“I thought in the U.K. there were human rights,” he said. “But so far I haven’t seen any evidence.”

The Conservative government’s plan was announced in April, when it said it would resettle some asylum seekers 4,000 miles away in Rwanda, where they can seek permanent refugee status, apply to settle there on other grounds, or seek asylum in a safe third country.

The scheme was meant to deter migrants from illegally smuggling themselves into the country by boat or truck.

Migrants have long made the dangerous journey from Northern France across the English Channel, with over 28,000 entering the U.K. in boats last year, up from around 8,500 the year prior. Dozens of people have died making the trek, including 27 who drowned last November when a single boat capsized.

See what others are saying: (BBC) (The Guardian) (CNN)

Continue Reading

International

Ryanair Draws Outrage, Accusations of Racism After Making South Africans Take Test in Afrikaans

Published

on

Afrikaans, which is only spoken as a first language by around 13% of South Africa, has not been the country’s national language since apartheid came to an end in 1994.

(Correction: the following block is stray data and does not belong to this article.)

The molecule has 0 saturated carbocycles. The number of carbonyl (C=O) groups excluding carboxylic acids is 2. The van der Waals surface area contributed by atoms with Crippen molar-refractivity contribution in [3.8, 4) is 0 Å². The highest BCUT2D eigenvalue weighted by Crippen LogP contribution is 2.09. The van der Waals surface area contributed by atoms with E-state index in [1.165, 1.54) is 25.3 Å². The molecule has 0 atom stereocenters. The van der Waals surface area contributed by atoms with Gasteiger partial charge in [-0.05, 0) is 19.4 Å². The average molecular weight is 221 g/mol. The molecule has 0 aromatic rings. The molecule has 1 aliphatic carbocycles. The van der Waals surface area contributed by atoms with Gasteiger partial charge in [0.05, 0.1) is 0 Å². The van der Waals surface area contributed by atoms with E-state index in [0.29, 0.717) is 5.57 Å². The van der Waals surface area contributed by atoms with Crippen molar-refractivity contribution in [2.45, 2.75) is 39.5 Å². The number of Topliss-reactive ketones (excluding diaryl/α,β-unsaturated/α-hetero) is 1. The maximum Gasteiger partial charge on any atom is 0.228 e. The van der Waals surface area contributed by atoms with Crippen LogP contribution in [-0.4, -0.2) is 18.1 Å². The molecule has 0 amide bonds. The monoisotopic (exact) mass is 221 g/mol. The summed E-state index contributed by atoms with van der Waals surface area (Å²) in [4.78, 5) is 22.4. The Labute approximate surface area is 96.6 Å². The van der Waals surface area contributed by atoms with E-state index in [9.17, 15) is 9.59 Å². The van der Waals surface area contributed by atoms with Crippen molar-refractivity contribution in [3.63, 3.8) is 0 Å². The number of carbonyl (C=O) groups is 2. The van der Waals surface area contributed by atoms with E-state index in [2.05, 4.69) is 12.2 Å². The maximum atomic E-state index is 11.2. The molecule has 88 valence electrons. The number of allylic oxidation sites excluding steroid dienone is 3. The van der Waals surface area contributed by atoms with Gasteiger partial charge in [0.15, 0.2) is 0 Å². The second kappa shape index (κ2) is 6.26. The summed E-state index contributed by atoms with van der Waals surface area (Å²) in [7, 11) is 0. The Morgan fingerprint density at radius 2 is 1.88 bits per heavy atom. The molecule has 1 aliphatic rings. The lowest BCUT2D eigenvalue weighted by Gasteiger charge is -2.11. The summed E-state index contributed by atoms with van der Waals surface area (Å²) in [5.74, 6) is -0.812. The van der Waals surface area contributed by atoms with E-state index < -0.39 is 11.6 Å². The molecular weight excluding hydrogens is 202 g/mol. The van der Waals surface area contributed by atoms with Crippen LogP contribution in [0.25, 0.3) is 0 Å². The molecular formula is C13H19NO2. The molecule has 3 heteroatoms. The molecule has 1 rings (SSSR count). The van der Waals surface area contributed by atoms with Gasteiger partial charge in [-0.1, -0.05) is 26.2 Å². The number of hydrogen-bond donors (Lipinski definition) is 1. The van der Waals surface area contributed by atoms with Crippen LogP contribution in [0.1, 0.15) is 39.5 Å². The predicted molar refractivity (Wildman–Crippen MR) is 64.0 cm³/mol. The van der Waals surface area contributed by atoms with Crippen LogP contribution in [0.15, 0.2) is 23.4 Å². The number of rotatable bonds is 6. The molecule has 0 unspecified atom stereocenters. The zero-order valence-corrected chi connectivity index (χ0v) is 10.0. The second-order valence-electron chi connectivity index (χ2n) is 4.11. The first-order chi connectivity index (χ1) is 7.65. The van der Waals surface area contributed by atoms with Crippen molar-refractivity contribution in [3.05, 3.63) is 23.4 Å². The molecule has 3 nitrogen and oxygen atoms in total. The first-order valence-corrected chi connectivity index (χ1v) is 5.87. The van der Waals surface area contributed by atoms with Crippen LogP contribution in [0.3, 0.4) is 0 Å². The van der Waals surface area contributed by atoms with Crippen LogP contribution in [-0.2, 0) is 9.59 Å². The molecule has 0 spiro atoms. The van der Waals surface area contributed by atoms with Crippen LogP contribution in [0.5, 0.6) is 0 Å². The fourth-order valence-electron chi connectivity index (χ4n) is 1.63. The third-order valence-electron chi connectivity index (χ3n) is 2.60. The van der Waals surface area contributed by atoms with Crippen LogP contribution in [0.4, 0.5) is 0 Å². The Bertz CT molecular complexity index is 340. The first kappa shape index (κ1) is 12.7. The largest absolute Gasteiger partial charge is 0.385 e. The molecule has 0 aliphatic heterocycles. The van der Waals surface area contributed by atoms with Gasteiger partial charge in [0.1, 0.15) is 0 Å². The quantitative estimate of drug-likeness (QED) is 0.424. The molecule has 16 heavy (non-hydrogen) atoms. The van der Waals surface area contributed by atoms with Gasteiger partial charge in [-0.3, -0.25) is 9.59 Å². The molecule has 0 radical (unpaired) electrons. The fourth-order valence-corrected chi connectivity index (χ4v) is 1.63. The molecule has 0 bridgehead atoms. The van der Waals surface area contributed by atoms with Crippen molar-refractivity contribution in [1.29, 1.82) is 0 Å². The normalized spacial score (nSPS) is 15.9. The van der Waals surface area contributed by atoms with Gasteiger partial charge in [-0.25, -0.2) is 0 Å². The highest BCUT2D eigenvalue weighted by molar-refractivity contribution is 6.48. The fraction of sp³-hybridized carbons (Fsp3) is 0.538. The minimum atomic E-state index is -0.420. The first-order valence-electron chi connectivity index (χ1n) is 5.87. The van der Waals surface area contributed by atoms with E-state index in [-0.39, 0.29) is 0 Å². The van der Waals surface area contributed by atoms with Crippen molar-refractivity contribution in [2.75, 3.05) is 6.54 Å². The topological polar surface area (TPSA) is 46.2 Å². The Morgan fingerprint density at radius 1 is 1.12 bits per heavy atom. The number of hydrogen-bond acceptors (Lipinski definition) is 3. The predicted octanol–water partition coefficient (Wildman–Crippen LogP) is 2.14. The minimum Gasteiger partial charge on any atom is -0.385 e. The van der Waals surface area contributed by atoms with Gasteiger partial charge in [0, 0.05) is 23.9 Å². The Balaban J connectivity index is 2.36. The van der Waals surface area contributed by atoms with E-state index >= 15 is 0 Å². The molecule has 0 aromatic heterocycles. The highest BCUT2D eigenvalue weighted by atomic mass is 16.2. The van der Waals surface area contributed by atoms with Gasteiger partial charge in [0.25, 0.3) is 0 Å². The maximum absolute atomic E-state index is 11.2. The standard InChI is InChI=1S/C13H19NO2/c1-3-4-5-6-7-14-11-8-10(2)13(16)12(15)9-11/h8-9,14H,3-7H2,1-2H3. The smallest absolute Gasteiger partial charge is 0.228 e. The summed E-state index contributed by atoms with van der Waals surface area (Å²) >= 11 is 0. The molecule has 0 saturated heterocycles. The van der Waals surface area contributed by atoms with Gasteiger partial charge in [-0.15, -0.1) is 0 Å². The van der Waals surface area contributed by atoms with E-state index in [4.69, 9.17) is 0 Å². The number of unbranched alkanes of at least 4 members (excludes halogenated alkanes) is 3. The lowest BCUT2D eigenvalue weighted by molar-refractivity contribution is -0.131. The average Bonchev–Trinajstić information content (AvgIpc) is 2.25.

Airline Won’t Explain Discrimination

Ryanair, Europe’s largest airline, has received widespread criticism and accusations of racism after it began requiring South African nationals to complete a test in Afrikaans to prove their passport isn’t fraudulent.

The airline told BBC the new policy was implemented because of “substantially increased cases of fraudulent South African passports being used to enter the U.K.”

Among other questions, the test asks passengers to name South Africa’s president, its capital city, and one national public holiday.

Ryanair has not said why it chose Afrikaans, the Dutch colonial language that many associate with white minority rule, for the test.

There are 11 official languages in South Africa, and Afrikaans ranks third for usage below Zulu and IsiXhosa. Only around 13% of South Africans speak Afrikaans as their first language.